Who Will Survive And What Will Be Left Of Them?
By: Eric Greenwood
Not only has the name changed, but the music has, too, for this Bloomington, Indiana quintet. The former Little Joe Gould sounds like a new band on its darkly thematic and stunning sophomore album. Where introspection, elegiac melodies, and meandering textures saturated its debut, now old-fashioned storytelling, compact songwriting, and thunderous crescendos dominate the band's apocalyptic sound.
Never having much liked the Little Joe Gould moniker, the band opted for something a bit more severe in choosing Murder By Death. How intimidating can you be with a name that sounds like a short Jewish man, anyway? And since this album runs a long narrative about how the Devil exacts revenge on a small Mexican town, a name like Murder By Death, though somewhat cheeky in its reference, should help sustain the suspension of disbelief.
The band's sound is breathtakingly huge. Urgent, pounding drums accent haunting, Cure-ish bass lines for a dynamic backdrop to vocalist/guitarist Adam Turla's gloomy Nick-Cave-by-way-of-Tom-Waits campfire tales. Turla's smooth, choirboy voice is rougher around the edges than before. Classical piano twinkles distantly beneath the mix while brooding, languid cello lines weave throughout it all. Your average indie rock fare, this is not. In fact, the band's only distant relative might be The Black Heart Procession.
Mixing esoteric religious imagery with old western themes, Turla unfurls a story so grim that it will very likely scare the vintage sweaters off the emo crowds it typically plays in front of, thanks to relentless touring this year with Thursday and My Chemical Romance. And, while unsuspecting crowds will likely assume the band to be some sort of death metal joke, the crackling urgency of its intricate and tightly wound cacophonies will stymie such postulations and easily convert new followers.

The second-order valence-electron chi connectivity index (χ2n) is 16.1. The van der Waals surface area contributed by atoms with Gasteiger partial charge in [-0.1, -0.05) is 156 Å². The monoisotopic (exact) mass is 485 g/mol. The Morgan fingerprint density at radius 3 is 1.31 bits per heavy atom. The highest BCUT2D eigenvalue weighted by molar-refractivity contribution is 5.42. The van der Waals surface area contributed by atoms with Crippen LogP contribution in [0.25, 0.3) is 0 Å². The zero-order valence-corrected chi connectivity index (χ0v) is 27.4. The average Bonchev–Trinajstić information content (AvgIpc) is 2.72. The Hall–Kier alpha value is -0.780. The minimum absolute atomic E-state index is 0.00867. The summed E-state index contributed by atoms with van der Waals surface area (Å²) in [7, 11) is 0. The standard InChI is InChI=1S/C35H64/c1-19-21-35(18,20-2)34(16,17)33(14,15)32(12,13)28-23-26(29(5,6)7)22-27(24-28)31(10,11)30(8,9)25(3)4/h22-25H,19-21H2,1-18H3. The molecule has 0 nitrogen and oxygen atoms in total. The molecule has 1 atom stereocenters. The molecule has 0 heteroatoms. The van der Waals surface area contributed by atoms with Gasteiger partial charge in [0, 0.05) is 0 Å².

Lyrically, Murder By Death abandons its complicated, lovelorn angst in favor of songs about whiskey and guns and, of course, the Devil himself. This impersonal approach plays up the gloomy schtick of its reincarnation flawlessly, but, at the same time, it loses some of the charm that was inherent to the more reflective tracks off Like The Exorcist, But More Breakdancing.
The silly song titles that peppered its debut seem to have tapered off as well, which is understandable considering the band is trying to maintain a consistently downbeat mood, although a few slip by like "Killbot 2000", "Until Morale Improves, The Beatings Will Continue", and "A Masters In Reverse Psychology." The aforementioned "Killbot 2000" steals the spotlight early on with its spitfire verses and anguished choruses ("carry their little bodies/to the cemetery/so gently"), while the latter "A Masters In Reverse Psychology" is more resigned to the impending doom.
Who Will Survive And What Will Be Left Of Them? is less outwardly showy than the band's debut in that it never really flaunts individual members' extraordinary musical talents, but after a few listens it's obvious that Murder By Death has learnt how to pack its punches more discreetly. Its music is as powerful and intimidating as it is gentle and serene, always sounding as though some sort of hell-fire orchestra is playing beneath it. The songs seep into your skin and haunt you long after the record ends.